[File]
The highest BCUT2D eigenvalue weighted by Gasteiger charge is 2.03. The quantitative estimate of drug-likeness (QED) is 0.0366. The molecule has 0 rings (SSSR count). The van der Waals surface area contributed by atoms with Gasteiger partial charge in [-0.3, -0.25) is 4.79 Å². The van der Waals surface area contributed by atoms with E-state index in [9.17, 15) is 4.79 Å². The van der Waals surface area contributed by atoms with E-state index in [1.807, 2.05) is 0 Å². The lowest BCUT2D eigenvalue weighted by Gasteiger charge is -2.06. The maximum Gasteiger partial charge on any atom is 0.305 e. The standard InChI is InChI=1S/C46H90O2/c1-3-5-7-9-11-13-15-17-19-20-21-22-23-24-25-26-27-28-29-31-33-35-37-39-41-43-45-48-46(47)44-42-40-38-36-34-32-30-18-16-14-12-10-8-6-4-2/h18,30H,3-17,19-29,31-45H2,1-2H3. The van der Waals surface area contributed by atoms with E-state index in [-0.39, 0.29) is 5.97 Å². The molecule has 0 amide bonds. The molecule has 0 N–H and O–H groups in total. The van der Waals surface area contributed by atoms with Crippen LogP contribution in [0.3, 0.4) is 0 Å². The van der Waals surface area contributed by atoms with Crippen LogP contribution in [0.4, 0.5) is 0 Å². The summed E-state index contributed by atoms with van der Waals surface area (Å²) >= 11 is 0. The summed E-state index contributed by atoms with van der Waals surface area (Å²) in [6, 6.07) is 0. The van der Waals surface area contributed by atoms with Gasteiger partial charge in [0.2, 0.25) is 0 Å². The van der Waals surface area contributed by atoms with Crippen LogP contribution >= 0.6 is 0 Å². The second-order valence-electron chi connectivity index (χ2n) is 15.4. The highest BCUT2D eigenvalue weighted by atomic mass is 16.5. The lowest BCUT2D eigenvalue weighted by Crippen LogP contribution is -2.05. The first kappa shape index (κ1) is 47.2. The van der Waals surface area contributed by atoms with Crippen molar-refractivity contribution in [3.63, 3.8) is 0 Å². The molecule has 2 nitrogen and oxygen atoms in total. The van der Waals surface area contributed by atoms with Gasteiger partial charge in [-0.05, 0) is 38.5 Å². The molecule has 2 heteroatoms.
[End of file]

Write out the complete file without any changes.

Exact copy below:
The highest BCUT2D eigenvalue weighted by Gasteiger charge is 2.03. The quantitative estimate of drug-likeness (QED) is 0.0366. The molecule has 0 rings (SSSR count). The van der Waals surface area contributed by atoms with Gasteiger partial charge in [-0.3, -0.25) is 4.79 Å². The van der Waals surface area contributed by atoms with E-state index in [9.17, 15) is 4.79 Å². The van der Waals surface area contributed by atoms with E-state index in [1.807, 2.05) is 0 Å². The lowest BCUT2D eigenvalue weighted by Gasteiger charge is -2.06. The maximum Gasteiger partial charge on any atom is 0.305 e. The standard InChI is InChI=1S/C46H90O2/c1-3-5-7-9-11-13-15-17-19-20-21-22-23-24-25-26-27-28-29-31-33-35-37-39-41-43-45-48-46(47)44-42-40-38-36-34-32-30-18-16-14-12-10-8-6-4-2/h18,30H,3-17,19-29,31-45H2,1-2H3. The van der Waals surface area contributed by atoms with E-state index in [-0.39, 0.29) is 5.97 Å². The molecule has 0 amide bonds. The molecule has 0 N–H and O–H groups in total. The van der Waals surface area contributed by atoms with Crippen LogP contribution in [0.3, 0.4) is 0 Å². The van der Waals surface area contributed by atoms with Crippen LogP contribution in [0.4, 0.5) is 0 Å². The summed E-state index contributed by atoms with van der Waals surface area (Å²) >= 11 is 0. The summed E-state index contributed by atoms with van der Waals surface area (Å²) in [6, 6.07) is 0. The van der Waals surface area contributed by atoms with Gasteiger partial charge in [0.2, 0.25) is 0 Å². The van der Waals surface area contributed by atoms with Crippen LogP contribution >= 0.6 is 0 Å². The second-order valence-electron chi connectivity index (χ2n) is 15.4. The highest BCUT2D eigenvalue weighted by atomic mass is 16.5. The lowest BCUT2D eigenvalue weighted by Crippen LogP contribution is -2.05. The first kappa shape index (κ1) is 47.2. The van der Waals surface area contributed by atoms with Crippen molar-refractivity contribution in [3.63, 3.8) is 0 Å². The molecule has 2 nitrogen and oxygen atoms in total. The van der Waals surface area contributed by atoms with Gasteiger partial charge in [-0.05, 0) is 38.5 Å². The molecule has 2 heteroatoms.